Still, it was not clear this approach could work out from the beginning, mainly because of two major limitations.

First, recordings were pooled across patients and patients may have had different baselines in their electrophysiological activity.

Second, the image resolution and electrode localization method of Lead-DBS may not have been precise enough to map each data point to space precisely enough.

Regarding the second point, this first subcortical mapping study may be seen as a feasibility study, asking the question

Are Lead-DBS electrode localizations and normalizations precise enough to map electrophysiological values from a large group of patients onto a small structure like the subthalamic nucleus?

Fig. 3: Main results of the study – significantly higher beta (top) activity was recorded from the dorsolateral (motor) STN; significantly higher alpha (bottom) activity was recorded from a more ventromedial part of the STN.

The above results show a clear relationship between alpha/beta power and spatial coordinates of recording site.

The results from this study shows that i) it is feasible to pool electrophysiological data across patients in space and ii) electrode localizations and warps to standard space are precise enough to get an overview about their spatial distribution

Fig. 4: 3D representation of peaks in electrophysiological activity (same data as shown in Fig. 3).

We went ahead and created three-dimensional peak ROI associated with high beta and alpha activity, respectively (above).

We were then interested whether our standardized structural connectomes were equally precise enough to find differences in cortical connectivity associated with these regions. Of note, the two regions are both very small and close to each other.

For this analysis – which could only be performed on group level – a standardized high precision structural connectome [Horn 2017] was used to select fiber-tracts connected to the alpha and beta peaks, respectively.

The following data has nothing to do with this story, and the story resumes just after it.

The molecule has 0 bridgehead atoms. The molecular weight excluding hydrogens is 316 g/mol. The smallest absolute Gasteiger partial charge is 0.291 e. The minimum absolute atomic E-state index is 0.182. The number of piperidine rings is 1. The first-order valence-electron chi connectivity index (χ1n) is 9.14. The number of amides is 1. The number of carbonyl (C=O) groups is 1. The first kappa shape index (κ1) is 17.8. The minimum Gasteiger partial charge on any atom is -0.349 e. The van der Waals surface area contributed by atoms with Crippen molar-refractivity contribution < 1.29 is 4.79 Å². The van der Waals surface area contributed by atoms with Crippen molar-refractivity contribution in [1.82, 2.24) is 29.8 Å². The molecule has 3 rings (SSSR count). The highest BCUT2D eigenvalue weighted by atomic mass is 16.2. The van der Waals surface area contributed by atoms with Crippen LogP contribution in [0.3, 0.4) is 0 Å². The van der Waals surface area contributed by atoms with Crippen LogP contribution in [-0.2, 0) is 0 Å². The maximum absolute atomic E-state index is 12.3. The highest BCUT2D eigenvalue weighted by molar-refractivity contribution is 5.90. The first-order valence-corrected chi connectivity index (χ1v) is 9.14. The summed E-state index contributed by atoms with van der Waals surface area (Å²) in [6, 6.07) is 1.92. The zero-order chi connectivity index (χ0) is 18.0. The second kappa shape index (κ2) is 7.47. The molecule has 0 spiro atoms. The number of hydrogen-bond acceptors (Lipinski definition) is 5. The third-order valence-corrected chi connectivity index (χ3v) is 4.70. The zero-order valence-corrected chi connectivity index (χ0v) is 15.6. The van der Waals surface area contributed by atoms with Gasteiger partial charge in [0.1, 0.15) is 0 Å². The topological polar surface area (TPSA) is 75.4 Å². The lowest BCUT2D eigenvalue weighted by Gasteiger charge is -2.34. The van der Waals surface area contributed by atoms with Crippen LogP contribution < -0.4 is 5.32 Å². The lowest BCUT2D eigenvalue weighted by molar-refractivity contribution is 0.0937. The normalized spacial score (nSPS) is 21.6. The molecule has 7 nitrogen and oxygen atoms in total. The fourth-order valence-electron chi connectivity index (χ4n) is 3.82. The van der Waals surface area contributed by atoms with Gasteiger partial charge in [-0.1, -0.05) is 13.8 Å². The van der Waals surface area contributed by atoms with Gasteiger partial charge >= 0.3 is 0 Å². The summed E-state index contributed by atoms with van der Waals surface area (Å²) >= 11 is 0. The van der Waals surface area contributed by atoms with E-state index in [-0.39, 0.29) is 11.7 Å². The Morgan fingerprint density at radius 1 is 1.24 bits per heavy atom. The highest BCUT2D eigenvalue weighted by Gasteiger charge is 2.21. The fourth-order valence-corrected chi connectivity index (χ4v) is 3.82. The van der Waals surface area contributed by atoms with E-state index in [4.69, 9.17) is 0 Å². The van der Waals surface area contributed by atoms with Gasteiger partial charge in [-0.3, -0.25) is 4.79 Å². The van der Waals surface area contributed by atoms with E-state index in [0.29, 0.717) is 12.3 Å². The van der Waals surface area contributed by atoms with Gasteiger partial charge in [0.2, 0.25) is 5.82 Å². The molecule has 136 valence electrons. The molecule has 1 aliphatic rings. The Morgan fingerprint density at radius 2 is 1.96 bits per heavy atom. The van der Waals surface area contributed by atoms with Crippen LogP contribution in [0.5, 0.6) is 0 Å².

However, the two regions exhibited a (slightly) different connectivity profile that was largely consistent with data presented in [Acolla 2015], before (see below).

Fig. 5: Contrasting fiber tract maps seeding either from the “alpha-hotspot” or “beta-hotspot”. Please note that panel B shows a contrast map between the two seeds. Given their spatial proximity, the overall connectivity profiles from both seeds is similar.

Finally, given the importance of the beta rhythm in Parkinson’s Disease, the resulting beta-atlas could serve to guide DBS programming (and potentially targeting) once prospectively validated in follow up studies. The atlas is made publicly available within Lead-DBS software and on Neurovault.

Fig. 6: The peak of beta-activity (yellow) shown in synopsis with a hypothetical lead. Based on the reconstruction, the second most dorsal contact could represent a first choice in clinical programming.

Original study

Horn, A., Neumann, W.-J., Degen, K., Schneider, G.-H., & Kühn, A. A. (2017). Toward an electrophysiological “sweet spot” for deep brain stimulation in the subthalamic nucleus. Human Brain Mapping, 35(3), 5083–14.

If you are interested doing similar work with Lead-DBS

In theory, one could map anything – e.g. behavioral measures, electrophysiological recordings / task signatures, clinical outcome measures, patient demographical information, surgical techniques / treating DBS centers – onto the subcortex using this methodology. Essentially, this work requires the use of the Lead Group module. So far, the best documentation of Lead Group is provided in these slides.